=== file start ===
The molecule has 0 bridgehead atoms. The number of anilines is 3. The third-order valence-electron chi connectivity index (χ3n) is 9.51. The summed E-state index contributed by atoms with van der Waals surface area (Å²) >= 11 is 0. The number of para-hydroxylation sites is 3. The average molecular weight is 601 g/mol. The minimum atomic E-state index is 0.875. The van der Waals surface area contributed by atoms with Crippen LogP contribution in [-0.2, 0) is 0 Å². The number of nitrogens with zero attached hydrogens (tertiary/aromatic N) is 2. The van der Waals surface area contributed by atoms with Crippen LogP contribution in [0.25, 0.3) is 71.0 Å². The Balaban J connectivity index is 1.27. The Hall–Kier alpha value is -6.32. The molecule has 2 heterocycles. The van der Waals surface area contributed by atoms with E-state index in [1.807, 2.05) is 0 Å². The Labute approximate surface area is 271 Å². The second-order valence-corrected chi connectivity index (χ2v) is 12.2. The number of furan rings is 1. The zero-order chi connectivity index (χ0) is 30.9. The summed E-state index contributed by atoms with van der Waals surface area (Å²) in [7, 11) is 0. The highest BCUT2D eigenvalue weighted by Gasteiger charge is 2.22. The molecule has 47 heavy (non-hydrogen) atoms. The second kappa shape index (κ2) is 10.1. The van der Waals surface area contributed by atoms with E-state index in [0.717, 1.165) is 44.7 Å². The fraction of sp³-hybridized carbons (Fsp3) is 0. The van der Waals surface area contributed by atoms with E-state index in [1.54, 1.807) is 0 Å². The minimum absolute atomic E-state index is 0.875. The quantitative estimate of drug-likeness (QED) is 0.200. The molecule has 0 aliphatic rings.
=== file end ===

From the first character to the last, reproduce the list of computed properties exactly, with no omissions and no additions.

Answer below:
The molecule has 0 bridgehead atoms. The number of anilines is 3. The third-order valence-electron chi connectivity index (χ3n) is 9.51. The summed E-state index contributed by atoms with van der Waals surface area (Å²) >= 11 is 0. The number of para-hydroxylation sites is 3. The average molecular weight is 601 g/mol. The minimum atomic E-state index is 0.875. The van der Waals surface area contributed by atoms with Crippen LogP contribution in [-0.2, 0) is 0 Å². The number of nitrogens with zero attached hydrogens (tertiary/aromatic N) is 2. The van der Waals surface area contributed by atoms with Crippen LogP contribution in [0.25, 0.3) is 71.0 Å². The Balaban J connectivity index is 1.27. The Hall–Kier alpha value is -6.32. The molecule has 2 heterocycles. The van der Waals surface area contributed by atoms with E-state index in [1.807, 2.05) is 0 Å². The Labute approximate surface area is 271 Å². The second-order valence-corrected chi connectivity index (χ2v) is 12.2. The number of furan rings is 1. The zero-order chi connectivity index (χ0) is 30.9. The summed E-state index contributed by atoms with van der Waals surface area (Å²) in [7, 11) is 0. The highest BCUT2D eigenvalue weighted by Gasteiger charge is 2.22. The molecule has 47 heavy (non-hydrogen) atoms. The second kappa shape index (κ2) is 10.1. The van der Waals surface area contributed by atoms with E-state index in [0.717, 1.165) is 44.7 Å². The fraction of sp³-hybridized carbons (Fsp3) is 0. The van der Waals surface area contributed by atoms with E-state index in [1.54, 1.807) is 0 Å². The minimum absolute atomic E-state index is 0.875. The quantitative estimate of drug-likeness (QED) is 0.200. The molecule has 0 aliphatic rings.